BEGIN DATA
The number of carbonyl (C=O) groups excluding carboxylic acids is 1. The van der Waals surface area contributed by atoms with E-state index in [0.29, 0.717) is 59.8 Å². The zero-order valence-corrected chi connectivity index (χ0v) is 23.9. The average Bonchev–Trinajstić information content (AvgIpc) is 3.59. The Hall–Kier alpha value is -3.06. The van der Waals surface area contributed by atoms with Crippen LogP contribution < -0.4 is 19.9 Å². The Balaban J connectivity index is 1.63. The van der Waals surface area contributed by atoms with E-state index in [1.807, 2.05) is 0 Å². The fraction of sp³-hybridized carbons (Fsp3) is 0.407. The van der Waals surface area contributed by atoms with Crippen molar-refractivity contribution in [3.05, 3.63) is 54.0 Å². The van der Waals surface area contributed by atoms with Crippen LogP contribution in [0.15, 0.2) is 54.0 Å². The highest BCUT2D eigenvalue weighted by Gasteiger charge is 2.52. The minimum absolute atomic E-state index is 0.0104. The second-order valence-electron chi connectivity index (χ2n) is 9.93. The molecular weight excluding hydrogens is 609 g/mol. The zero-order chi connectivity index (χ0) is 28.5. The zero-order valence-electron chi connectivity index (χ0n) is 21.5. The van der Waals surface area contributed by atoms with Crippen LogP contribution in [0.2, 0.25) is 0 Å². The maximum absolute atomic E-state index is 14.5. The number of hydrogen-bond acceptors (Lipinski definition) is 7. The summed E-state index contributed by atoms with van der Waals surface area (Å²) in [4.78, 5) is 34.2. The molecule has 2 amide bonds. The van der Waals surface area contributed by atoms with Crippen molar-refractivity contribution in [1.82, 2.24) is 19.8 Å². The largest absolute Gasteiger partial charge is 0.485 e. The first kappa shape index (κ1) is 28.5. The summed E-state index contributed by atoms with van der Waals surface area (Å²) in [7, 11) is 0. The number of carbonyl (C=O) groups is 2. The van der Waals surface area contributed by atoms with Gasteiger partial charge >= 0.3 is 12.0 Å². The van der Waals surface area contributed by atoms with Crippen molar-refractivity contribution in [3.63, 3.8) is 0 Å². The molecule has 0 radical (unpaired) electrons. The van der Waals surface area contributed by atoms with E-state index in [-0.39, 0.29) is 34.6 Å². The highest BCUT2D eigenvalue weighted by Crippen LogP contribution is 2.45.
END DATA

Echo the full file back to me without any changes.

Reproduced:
The number of carbonyl (C=O) groups excluding carboxylic acids is 1. The van der Waals surface area contributed by atoms with E-state index in [0.29, 0.717) is 59.8 Å². The zero-order valence-corrected chi connectivity index (χ0v) is 23.9. The average Bonchev–Trinajstić information content (AvgIpc) is 3.59. The Hall–Kier alpha value is -3.06. The van der Waals surface area contributed by atoms with Crippen LogP contribution < -0.4 is 19.9 Å². The Balaban J connectivity index is 1.63. The van der Waals surface area contributed by atoms with E-state index in [1.807, 2.05) is 0 Å². The fraction of sp³-hybridized carbons (Fsp3) is 0.407. The van der Waals surface area contributed by atoms with Crippen molar-refractivity contribution in [3.05, 3.63) is 54.0 Å². The van der Waals surface area contributed by atoms with Crippen LogP contribution in [0.15, 0.2) is 54.0 Å². The highest BCUT2D eigenvalue weighted by Gasteiger charge is 2.52. The minimum absolute atomic E-state index is 0.0104. The second-order valence-electron chi connectivity index (χ2n) is 9.93. The molecular weight excluding hydrogens is 609 g/mol. The zero-order chi connectivity index (χ0) is 28.5. The zero-order valence-electron chi connectivity index (χ0n) is 21.5. The van der Waals surface area contributed by atoms with Crippen LogP contribution in [0.2, 0.25) is 0 Å². The maximum absolute atomic E-state index is 14.5. The number of hydrogen-bond acceptors (Lipinski definition) is 7. The summed E-state index contributed by atoms with van der Waals surface area (Å²) in [4.78, 5) is 34.2. The molecule has 2 amide bonds. The van der Waals surface area contributed by atoms with Crippen molar-refractivity contribution in [1.82, 2.24) is 19.8 Å². The largest absolute Gasteiger partial charge is 0.485 e. The first kappa shape index (κ1) is 28.5. The summed E-state index contributed by atoms with van der Waals surface area (Å²) in [7, 11) is 0. The number of carbonyl (C=O) groups is 2. The van der Waals surface area contributed by atoms with Gasteiger partial charge >= 0.3 is 12.0 Å². The van der Waals surface area contributed by atoms with Crippen molar-refractivity contribution in [3.63, 3.8) is 0 Å². The molecule has 0 radical (unpaired) electrons. The van der Waals surface area contributed by atoms with E-state index in [-0.39, 0.29) is 34.6 Å². The highest BCUT2D eigenvalue weighted by Crippen LogP contribution is 2.45.